Breeding: What Are the Breeding Practices?
Breeding practices for Olde English Bulldogs and English Bulldogs can vary widely depending on the breeder. It’s essential to choose a breeder that practices responsible breeding and prioritizes the health and well-being of their dogs.
Adoption: Where Can You Find Them?
Olde English Bulldogs and English Bulldogs can be found in shelters and rescues across the country. It’s essential to do your research and work with a reputable rescue organization to find a dog that’s right for you and your family.
Olde English Bulldog vs English Bulldog: Which One is Right for You?
Choosing between an Olde English Bulldog and an English Bulldog depends on your lifestyle and preferences. If you’re an active person who enjoys outdoor activities and wants a loyal, protective dog, an Olde English Bulldog may be right for you. If you’re looking for a calm, friendly companion that requires less exercise and grooming, an English Bulldog may be a better fit.
Olde English Bulldogs and English Bulldogs are both popular breeds that are beloved by many dog owners. However, while they may share a similar name, these two breeds are quite different in terms of their appearance, temperament, and health concerns.
If you’re considering adding a bulldog to your family, it’s essential to understand the differences between these two breeds to make an informed decision. In this article, we’ll take a closer look at the Olde English Bulldog vs English Bulldog, comparing their size, temperament, health concerns, exercise requirements, grooming needs, training and socialization, and more.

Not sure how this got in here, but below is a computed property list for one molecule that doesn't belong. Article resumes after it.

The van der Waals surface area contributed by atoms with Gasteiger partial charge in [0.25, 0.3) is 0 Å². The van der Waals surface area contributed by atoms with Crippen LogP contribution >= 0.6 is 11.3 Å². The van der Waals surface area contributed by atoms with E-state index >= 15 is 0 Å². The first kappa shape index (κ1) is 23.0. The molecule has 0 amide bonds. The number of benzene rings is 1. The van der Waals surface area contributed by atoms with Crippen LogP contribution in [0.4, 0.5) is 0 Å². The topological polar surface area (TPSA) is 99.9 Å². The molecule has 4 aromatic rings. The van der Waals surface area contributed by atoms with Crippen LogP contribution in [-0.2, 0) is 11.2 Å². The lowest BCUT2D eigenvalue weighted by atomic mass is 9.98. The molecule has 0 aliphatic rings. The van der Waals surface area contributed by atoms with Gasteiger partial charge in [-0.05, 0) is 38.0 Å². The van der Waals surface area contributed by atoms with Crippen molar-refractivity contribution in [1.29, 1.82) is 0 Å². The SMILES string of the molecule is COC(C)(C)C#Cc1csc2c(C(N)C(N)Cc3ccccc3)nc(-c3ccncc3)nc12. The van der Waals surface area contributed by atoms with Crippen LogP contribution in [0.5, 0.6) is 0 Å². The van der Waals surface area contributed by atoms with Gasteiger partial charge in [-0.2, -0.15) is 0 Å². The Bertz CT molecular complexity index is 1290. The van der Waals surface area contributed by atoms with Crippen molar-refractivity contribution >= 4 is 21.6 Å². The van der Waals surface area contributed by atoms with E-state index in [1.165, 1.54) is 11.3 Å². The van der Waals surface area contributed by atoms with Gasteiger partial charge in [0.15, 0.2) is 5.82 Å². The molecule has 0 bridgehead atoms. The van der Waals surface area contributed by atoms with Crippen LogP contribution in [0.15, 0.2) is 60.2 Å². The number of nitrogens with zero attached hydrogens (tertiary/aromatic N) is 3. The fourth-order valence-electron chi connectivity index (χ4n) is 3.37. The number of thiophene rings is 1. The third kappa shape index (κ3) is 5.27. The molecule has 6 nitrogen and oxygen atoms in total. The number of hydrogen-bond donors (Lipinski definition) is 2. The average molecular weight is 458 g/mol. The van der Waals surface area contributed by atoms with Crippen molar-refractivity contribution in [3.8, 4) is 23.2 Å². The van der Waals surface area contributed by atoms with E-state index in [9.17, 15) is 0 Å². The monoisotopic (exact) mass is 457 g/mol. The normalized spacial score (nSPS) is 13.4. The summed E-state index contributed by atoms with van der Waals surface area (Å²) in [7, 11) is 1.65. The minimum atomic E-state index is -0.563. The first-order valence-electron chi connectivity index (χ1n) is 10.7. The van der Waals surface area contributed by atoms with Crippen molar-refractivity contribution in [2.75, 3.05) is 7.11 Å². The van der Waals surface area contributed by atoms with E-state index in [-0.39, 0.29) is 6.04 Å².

Frequently Asked Questions (FAQs)
What two breeds make an Olde English Bulldog?
The Olde English Bulldog breed was developed by crossing various Bulldog breeds such as the English Bulldog, American Bulldog, and Bull Mastiff. However, there is no one specific combination of breeds that always results in an Olde English Bulldog, as the breeding process can vary depending on the breeder’s goals and preferences.
Are Olde English bulldogs aggressive?
Olde English Bulldogs can exhibit aggressive behavior if they are not properly trained and socialized. However, with the right training and socialization, they can be very affectionate and loyal companions.
Which type of bulldog is best?
There is no definitive answer to which type of bulldog is the best, as it depends on individual preferences and needs. Here are some general characteristics of popular bulldog breeds: English Bulldogs, French Bulldogs, American Bulldogs, Olde English Bulldogs.
In summary, while the Olde English Bulldog and the English Bulldog may appear similar in appearance, they have distinct differences in their history, physical characteristics, temperament, and health. The Olde English Bulldog is a newer breed that is more athletic and energetic, while the English Bulldog is a more laid-back companion dog.
When choosing between the two breeds, it is essential to consider your lifestyle and the amount of time and effort you are willing to dedicate to your dog’s exercise and training needs. It is also crucial to be aware of the health issues that each breed is prone to and to take the necessary steps to keep your dog healthy and happy.
Overall, both the Olde English Bulldog and the English Bulldog make excellent family pets and can bring joy and love to your home. By understanding the differences between the two breeds, you can make an informed decision and choose the perfect bulldog for you and your family.